Modernisation Forum Meeting
13th September 2000



30-40 out of the 88 (at the last count) members attended the meeting at the Scottish Health Service Centre in Edinburgh. This report is compiled from notes taken during the meeting, is for information only and does not constitute formal minutes. Consequently, I take no responsibility for any inaccuracies, errors or omissions.

Gerry Marr opened the meeting with a short introduction on the Modernisation Board (MB) and the hopes for the Modernisation Forum (MF)

The Modernisation Board is not a representative body. It's 15 members were appointed by the Minister for their abilities. It is envisioned that the MF will feed issues into the MB, and also feed into policy development.

A lot of work has already been done which can contribute to the NHS Plan for Scotland (NHSPS). The network groups are trying to identify all the different groups that exist, get information on what they are working on and ensure reinventing wheels is not on their agendas. They will also ensure the work can be evaluated and fed into the MF and MB. Annex A, circulated with the papers for the meeting, showed only some of the groups which were currently in existence. It was noted that information on the groups and what they were investigating is something which the MF would need. Few people had heard of the Joint Futures Group, for instance, which was looking at barriers and the integration of health and social care.

The timescale for the production of the NHSPS is short and the next 5-6 weeks is really the only time during which proposals can be included. The plan will be written in October and issued on 30th November. Unfortunately, the timescale was not of the Scottish Executive Health Department's (SEHD) choice, but a Government decision. The SEHD is intending to write to various organisations and Colleges to allow them to feed into the plan directly, and there will also be public consultation. He pointed out that SEHD was in discussions with System Three on the best way to get a genuine, stratified, statistically valid sample of the population. The public will be asked about their concerns and expectations of the NHS in an attempt to get a clear view of what the real issues are. Interestingly, some initial consultation had shown a generational split on attitudes to the NHS. There was also concern over a loss of caring in the service. Staff too will be consulted.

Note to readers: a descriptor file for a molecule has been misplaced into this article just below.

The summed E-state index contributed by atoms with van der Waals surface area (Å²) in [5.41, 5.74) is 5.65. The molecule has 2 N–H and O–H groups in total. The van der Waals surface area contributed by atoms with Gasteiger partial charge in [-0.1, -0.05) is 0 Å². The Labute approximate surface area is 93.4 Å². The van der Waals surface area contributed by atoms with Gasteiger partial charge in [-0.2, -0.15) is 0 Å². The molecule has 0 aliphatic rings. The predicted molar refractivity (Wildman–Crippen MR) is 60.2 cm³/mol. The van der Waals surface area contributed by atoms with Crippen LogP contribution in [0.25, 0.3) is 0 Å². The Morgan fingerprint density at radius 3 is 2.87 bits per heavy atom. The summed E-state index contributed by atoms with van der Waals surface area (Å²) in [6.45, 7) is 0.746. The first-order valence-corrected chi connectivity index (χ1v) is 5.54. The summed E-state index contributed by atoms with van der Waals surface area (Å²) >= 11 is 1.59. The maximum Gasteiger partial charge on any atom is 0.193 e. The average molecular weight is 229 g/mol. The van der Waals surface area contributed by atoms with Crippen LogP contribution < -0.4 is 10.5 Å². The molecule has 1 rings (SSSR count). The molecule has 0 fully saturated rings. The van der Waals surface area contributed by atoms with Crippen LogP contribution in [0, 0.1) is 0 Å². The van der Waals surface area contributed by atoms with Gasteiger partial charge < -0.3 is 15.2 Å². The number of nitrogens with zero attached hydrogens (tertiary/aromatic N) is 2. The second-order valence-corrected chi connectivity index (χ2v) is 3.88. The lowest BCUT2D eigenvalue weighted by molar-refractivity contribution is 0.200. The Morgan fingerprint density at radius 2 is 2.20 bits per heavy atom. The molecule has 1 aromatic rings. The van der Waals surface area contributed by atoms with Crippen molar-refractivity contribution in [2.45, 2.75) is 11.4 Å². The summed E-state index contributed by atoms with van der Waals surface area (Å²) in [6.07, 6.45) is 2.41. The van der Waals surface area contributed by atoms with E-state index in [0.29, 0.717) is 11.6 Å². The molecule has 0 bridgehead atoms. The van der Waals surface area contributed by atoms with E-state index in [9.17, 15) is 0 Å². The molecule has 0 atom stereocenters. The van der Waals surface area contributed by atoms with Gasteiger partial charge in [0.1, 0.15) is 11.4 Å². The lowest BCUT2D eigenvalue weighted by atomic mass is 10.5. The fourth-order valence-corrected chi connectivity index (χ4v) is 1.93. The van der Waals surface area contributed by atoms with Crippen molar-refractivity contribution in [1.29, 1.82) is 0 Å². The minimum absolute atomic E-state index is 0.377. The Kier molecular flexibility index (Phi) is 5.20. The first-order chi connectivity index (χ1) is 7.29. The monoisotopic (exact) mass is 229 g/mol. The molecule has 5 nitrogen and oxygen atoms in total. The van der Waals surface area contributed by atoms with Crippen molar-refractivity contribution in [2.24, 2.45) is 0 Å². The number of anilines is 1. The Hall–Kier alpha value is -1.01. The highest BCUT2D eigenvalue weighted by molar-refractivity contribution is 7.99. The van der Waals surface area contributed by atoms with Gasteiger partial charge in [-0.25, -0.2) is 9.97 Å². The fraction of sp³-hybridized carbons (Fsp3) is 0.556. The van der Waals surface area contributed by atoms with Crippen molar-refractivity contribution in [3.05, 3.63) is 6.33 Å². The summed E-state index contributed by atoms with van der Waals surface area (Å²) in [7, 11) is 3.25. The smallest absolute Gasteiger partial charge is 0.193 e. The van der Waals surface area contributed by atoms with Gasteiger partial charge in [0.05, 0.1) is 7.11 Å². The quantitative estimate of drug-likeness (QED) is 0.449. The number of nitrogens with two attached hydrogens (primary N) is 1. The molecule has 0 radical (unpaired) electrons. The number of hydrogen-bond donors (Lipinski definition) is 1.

There were considerable discussions on the purpose of the group and all agreed that some clarity was required on -

  • the remit and terms of reference of the group
  • how the MF can input into the NHS Plan for Scotland (NHSPS) and
  • it's relationship with the MB
  • what information comes into the group from other groups, including the MB?
  • what is the lifespan of the group?
  • what role is the group supposed to perform.?

Gerry Marr explained that he considered that the MF was at the start of a relationship with the SEHD, and that the relationship is not defined or clear at the moment. There is also the relationship with the Health and Community Care Committee of the Scottish Parliament. This is another group that the MF and MB will have to work with, and a lot of thought will be required to work out how. SEHD have no preconceived notion of how the MF should work and would like advice from the MF on how it could be most effective. There is not a good track record for proper consultation in the past, but there is now a willingness to be different and develop the relationship over the next 6 months to 2 years.

The group raised concerns as to whether the NHSPS is going to be a starting point or a finished product like the NHS Plan for England (NHSPE). He maintained that the NHSPS will be markedly different from the NHSPE. There is a need to examine and evaluate the NHSPE, but also a need to grapple with the essential differences between Scotland and England. Many of the priorities would be similar, since the basis for the plans had been the joint Ministerial meetings which took place in Glasgow, London and Cardiff. The starting point is improving health. Whereas this had appeared as chapter 13 in the NHSPE, it would be chapter 1 in the NHSPS. The NHSPE was very prescriptive and focused on inputs. The NHSPS would be accessible and understandable to the people of Scotland and concentrate more on outcomes. It has to look, feel and be very different from the NHSPE.

It is intended that the NHSPS will be more signposting than prescriptive, and a lot of work will spawn from it. The MF will be involved with the implementation as well as ideas for the Plan. It is not the case that the group will have 6 weeks to influence the next 10 years. There is not a blank piece of paper. The majority of the plan will be built around work that is already in place. SEHD want to use the MF and MB to evaluate some of the work that has already been done. The network groups consist of around 5 people trying to ascertain what work is being done and then bring it all into the equation.

He stated that there is a programme of modernisation in Scotland looking at -

  • patients' perception and public involvement (Patients Project)
  • improving health
  • improving service delivery
  • improving the flow of funds
  • governance, performance and accountability issues and
  • workforce issues